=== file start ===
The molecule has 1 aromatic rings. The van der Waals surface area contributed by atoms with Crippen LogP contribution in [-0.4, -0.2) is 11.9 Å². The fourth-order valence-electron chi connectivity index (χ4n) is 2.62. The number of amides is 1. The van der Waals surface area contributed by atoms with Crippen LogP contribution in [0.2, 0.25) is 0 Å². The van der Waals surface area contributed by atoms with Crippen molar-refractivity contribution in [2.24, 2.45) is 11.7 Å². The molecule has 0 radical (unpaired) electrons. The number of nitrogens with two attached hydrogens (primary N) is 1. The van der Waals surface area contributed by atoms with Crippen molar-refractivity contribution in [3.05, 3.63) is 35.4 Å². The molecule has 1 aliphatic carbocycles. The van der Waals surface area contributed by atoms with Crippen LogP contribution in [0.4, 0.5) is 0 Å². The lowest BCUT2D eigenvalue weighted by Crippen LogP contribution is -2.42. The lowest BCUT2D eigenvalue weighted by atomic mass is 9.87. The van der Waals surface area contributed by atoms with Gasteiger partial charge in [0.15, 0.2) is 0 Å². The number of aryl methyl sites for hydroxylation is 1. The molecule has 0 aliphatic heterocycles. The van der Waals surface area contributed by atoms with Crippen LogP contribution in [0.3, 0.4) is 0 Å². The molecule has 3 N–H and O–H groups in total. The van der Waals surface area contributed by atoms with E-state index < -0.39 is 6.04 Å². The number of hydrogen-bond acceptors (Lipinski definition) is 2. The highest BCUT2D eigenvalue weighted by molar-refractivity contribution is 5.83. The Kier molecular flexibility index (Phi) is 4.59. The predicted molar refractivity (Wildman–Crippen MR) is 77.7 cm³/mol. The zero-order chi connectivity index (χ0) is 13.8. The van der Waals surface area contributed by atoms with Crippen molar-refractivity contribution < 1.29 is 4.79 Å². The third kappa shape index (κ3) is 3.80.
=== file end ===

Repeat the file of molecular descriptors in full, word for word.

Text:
The molecule has 1 aromatic rings. The van der Waals surface area contributed by atoms with Crippen LogP contribution in [-0.4, -0.2) is 11.9 Å². The fourth-order valence-electron chi connectivity index (χ4n) is 2.62. The number of amides is 1. The van der Waals surface area contributed by atoms with Crippen LogP contribution in [0.2, 0.25) is 0 Å². The van der Waals surface area contributed by atoms with Crippen molar-refractivity contribution in [2.24, 2.45) is 11.7 Å². The molecule has 0 radical (unpaired) electrons. The number of nitrogens with two attached hydrogens (primary N) is 1. The van der Waals surface area contributed by atoms with Crippen molar-refractivity contribution in [3.05, 3.63) is 35.4 Å². The molecule has 1 aliphatic carbocycles. The van der Waals surface area contributed by atoms with Crippen LogP contribution in [0.4, 0.5) is 0 Å². The lowest BCUT2D eigenvalue weighted by Crippen LogP contribution is -2.42. The lowest BCUT2D eigenvalue weighted by atomic mass is 9.87. The van der Waals surface area contributed by atoms with Gasteiger partial charge in [0.15, 0.2) is 0 Å². The number of aryl methyl sites for hydroxylation is 1. The molecule has 0 aliphatic heterocycles. The van der Waals surface area contributed by atoms with Crippen LogP contribution in [0.3, 0.4) is 0 Å². The molecule has 3 N–H and O–H groups in total. The van der Waals surface area contributed by atoms with E-state index < -0.39 is 6.04 Å². The number of hydrogen-bond acceptors (Lipinski definition) is 2. The highest BCUT2D eigenvalue weighted by molar-refractivity contribution is 5.83. The Kier molecular flexibility index (Phi) is 4.59. The predicted molar refractivity (Wildman–Crippen MR) is 77.7 cm³/mol. The zero-order chi connectivity index (χ0) is 13.8. The van der Waals surface area contributed by atoms with Crippen molar-refractivity contribution < 1.29 is 4.79 Å². The third kappa shape index (κ3) is 3.80.